The Trail Went Cold – Episode 2 – The Fort Worth Three

December 23, 1974. 17-year old Mary Rachel Trlica, 14-year old Lisa Renee Wilson and 9-year old Julie Ann Moseley, a.k.a. the “Fort Worth Three”, head on a shopping trip to a mall in Fort Worth, Texas. The three girls never return home and their abandoned car is found in the mall parking lot. The next morning, Rachel’s husband finds a strange mysterious letter in his mailbox which throws the whole case for a loop. Did Rachel actually write this letter and stage her own disappearance, or did something much more sinister happen? Join me for a new episode of “The Trail Went Cold”, as I analyze the baffling unsolved disappearance of the “Fort Worth Three.”

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The Trail Went Cold is produced and edited by Magill Foote.

All music is composed by Vince Nitro.

19 thoughts on “The Trail Went Cold – Episode 2 – The Fort Worth Three

    • Thank you for pointing that out, Summer. I did not select the picture for the article, as that’s always done by the Listverse layout team. But I’ll try to contact the editors and see if they can change it.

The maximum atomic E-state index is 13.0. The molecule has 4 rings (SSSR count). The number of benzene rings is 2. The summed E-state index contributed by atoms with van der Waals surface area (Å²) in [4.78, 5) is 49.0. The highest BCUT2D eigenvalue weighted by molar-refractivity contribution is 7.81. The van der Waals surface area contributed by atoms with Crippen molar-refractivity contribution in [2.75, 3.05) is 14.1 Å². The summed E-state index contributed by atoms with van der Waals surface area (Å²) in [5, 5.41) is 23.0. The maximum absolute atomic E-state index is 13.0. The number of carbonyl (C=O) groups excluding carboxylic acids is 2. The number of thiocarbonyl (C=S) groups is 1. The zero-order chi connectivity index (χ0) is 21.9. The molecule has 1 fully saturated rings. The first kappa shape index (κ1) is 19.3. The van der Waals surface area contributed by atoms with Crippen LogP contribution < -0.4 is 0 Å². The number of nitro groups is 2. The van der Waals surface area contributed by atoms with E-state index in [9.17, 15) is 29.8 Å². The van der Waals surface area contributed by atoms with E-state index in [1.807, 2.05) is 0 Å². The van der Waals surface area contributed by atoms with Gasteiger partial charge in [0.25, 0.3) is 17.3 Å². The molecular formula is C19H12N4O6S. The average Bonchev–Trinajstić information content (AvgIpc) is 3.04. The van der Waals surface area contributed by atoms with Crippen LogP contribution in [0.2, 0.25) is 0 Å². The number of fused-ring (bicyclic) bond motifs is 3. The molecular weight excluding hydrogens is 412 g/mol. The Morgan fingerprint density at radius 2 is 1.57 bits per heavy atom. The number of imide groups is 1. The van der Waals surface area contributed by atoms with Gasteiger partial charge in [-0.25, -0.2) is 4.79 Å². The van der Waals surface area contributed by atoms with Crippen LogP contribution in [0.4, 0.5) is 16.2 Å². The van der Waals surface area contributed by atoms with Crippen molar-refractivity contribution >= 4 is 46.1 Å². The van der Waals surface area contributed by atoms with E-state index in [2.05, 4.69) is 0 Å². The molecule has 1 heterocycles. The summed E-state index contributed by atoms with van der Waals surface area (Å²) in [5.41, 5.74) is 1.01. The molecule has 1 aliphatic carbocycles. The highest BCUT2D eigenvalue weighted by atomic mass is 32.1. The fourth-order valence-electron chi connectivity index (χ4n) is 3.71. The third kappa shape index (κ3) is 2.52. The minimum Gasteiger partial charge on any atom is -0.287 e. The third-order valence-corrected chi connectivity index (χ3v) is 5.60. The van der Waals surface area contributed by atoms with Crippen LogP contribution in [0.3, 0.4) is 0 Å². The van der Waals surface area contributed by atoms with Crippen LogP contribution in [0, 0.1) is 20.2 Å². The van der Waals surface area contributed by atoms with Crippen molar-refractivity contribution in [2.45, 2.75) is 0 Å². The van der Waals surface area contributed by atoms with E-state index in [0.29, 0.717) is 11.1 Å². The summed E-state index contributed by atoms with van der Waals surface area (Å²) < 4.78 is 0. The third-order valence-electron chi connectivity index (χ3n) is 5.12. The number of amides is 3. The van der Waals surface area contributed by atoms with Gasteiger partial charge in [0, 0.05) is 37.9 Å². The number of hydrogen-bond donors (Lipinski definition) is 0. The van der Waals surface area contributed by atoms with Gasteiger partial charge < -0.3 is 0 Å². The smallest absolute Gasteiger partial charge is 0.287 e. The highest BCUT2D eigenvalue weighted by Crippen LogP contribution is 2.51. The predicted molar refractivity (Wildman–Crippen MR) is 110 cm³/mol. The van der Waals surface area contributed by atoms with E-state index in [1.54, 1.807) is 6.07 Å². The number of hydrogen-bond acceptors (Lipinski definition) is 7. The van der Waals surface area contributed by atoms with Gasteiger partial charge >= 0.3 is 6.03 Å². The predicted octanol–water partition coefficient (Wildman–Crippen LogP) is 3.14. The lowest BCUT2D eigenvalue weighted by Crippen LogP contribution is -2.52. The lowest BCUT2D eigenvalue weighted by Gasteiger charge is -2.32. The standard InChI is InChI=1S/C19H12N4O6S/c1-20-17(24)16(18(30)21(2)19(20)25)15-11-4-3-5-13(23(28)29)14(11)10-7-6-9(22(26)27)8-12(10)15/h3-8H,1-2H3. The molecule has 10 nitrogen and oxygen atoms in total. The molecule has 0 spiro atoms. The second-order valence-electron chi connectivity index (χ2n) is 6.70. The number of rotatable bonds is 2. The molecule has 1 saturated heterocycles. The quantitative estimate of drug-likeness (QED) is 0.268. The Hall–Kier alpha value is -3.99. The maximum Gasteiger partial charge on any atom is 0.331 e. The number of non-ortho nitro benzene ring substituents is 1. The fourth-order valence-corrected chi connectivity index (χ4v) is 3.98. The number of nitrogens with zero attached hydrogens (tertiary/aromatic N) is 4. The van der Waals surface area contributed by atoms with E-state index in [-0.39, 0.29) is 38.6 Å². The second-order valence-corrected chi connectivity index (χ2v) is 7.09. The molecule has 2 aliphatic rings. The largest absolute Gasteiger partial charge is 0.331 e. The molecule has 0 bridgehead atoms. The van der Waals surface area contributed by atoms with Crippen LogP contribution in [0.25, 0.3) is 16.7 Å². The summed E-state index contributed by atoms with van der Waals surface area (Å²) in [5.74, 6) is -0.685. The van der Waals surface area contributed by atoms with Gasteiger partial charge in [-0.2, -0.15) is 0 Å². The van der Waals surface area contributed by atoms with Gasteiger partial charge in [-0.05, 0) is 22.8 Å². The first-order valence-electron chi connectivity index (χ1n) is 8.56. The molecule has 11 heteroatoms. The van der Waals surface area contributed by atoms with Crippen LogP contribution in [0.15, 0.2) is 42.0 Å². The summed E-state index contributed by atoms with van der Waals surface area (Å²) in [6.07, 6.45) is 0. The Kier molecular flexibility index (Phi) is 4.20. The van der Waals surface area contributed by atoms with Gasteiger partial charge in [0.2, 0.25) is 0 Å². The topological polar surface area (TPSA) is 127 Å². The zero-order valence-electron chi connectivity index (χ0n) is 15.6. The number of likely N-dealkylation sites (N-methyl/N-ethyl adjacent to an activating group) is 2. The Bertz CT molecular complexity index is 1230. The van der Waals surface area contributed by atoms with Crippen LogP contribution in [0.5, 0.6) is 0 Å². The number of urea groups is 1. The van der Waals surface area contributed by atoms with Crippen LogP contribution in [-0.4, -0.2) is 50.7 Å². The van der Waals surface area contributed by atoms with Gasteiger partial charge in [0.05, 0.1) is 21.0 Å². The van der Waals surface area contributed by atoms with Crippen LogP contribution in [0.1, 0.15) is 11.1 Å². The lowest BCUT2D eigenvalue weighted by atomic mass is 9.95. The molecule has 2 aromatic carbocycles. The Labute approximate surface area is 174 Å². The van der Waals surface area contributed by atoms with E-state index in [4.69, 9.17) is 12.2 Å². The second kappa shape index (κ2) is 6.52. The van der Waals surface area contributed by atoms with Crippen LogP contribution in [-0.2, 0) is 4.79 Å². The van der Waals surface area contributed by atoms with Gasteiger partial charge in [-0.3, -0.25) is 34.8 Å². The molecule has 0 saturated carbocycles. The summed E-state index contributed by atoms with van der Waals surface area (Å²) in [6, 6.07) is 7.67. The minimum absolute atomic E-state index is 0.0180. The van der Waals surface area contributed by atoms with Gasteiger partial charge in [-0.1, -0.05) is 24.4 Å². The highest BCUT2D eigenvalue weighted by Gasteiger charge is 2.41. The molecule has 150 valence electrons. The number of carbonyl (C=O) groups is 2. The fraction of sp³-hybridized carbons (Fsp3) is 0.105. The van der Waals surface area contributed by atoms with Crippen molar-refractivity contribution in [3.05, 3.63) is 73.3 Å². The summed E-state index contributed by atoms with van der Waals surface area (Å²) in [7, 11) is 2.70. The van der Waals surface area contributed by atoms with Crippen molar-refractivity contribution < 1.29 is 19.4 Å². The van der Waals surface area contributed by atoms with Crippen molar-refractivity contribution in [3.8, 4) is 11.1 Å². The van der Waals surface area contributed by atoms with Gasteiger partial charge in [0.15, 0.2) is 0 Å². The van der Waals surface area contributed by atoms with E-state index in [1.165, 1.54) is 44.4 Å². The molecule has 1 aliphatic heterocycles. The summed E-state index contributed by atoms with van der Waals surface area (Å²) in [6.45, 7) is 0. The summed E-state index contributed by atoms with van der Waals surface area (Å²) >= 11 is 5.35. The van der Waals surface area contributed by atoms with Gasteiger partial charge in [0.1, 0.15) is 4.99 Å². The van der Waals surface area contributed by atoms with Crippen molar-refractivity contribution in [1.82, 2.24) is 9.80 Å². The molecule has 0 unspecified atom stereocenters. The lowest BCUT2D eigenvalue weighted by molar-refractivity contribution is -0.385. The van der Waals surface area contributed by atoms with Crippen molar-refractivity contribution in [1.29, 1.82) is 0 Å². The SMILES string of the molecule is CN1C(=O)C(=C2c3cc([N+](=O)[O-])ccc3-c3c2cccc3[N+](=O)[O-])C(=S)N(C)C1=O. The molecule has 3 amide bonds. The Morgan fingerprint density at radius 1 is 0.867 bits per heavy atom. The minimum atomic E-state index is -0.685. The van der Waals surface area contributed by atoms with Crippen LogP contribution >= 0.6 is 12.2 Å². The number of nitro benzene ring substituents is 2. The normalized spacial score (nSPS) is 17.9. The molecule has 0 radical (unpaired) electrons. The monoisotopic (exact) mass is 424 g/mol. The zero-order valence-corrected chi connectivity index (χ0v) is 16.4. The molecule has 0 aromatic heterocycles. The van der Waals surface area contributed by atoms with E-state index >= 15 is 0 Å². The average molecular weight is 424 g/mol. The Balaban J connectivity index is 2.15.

Thank you for commenting. I hope your family will receive closure someday.

      • That’s the problem with you Canadians ; too even keel to troll. All kidding aside I love your Listverse articles and your podcasts. You really know our taste for the mysterious and mystifying crimes. You mentioned ‘Disappeared’; do you watch that show? I like it a lot but they seem to leave some (arguably significant) facts out of their stories which are included on other shows that they share have some ellipses with.

        Anyways. I really enjoy your work..

        • Thanks for the compliments. I’m definitely a fan of “Disappeared” and have watched most of the episodes. That’s where I got introduced to the Felipe Santos/Terrance Williams case which I chronicled in Episode#5.

          • That was an intriguing episode and disturbing back story. Especially when you hear the officer lying to dispatch or perhaps misremembering. Did you see the Toni Sharpless episode?

          • Yes, and I’m actually considering doing an episode on that case in the near-future. I’m very intrigued by the anonymous letter from a few years ago where the writer claimed to have disposed of Toni’s car and actually provided the correct VIN.

          • That will be very interesting. As long as I am throwing out requests like some sort of audience member at a macabre carnival (I think I will trademark that term for use), one disappearance that also really strikes me is the couple in Philadelphia who vanished after a night at a bar together,. You probably know it already. I can look it up later.

          • Ah yes, that’s probably Richard Petrone and Danielle Imbo. That’s a bizarre one, but there’s so little evidence to work with that it might be difficult to devote an entire podcast to it.

            In regards to Cheri Jo Bates and Kathleen Johns, I’d probably to freshen up on my Zodiac research to come up with a conclusive theory. He took credit for so many crimes that I have hard time discerning how many of his claims are truthful.